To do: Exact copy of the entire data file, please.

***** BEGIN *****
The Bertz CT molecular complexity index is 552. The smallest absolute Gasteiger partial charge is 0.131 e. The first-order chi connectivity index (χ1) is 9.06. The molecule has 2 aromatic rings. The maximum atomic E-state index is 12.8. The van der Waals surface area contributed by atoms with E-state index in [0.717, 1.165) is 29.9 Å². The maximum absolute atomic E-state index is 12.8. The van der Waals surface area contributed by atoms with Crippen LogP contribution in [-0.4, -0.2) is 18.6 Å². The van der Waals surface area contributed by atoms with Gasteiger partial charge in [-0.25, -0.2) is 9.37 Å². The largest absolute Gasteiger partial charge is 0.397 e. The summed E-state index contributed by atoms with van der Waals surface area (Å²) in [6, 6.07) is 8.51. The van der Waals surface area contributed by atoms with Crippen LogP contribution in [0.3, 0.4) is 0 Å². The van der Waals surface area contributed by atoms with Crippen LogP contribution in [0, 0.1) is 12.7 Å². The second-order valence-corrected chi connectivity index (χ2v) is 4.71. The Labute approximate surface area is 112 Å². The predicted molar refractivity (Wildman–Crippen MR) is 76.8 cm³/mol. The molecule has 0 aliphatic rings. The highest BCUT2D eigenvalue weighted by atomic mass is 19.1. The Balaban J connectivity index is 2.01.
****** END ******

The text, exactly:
The Bertz CT molecular complexity index is 552. The smallest absolute Gasteiger partial charge is 0.131 e. The first-order chi connectivity index (χ1) is 9.06. The molecule has 2 aromatic rings. The maximum atomic E-state index is 12.8. The van der Waals surface area contributed by atoms with E-state index in [0.717, 1.165) is 29.9 Å². The maximum absolute atomic E-state index is 12.8. The van der Waals surface area contributed by atoms with Crippen LogP contribution in [-0.4, -0.2) is 18.6 Å². The van der Waals surface area contributed by atoms with Gasteiger partial charge in [-0.25, -0.2) is 9.37 Å². The largest absolute Gasteiger partial charge is 0.397 e. The summed E-state index contributed by atoms with van der Waals surface area (Å²) in [6, 6.07) is 8.51. The van der Waals surface area contributed by atoms with Crippen LogP contribution in [0.3, 0.4) is 0 Å². The van der Waals surface area contributed by atoms with Crippen LogP contribution in [0, 0.1) is 12.7 Å². The second-order valence-corrected chi connectivity index (χ2v) is 4.71. The Labute approximate surface area is 112 Å². The predicted molar refractivity (Wildman–Crippen MR) is 76.8 cm³/mol. The molecule has 0 aliphatic rings. The highest BCUT2D eigenvalue weighted by atomic mass is 19.1. The Balaban J connectivity index is 2.01.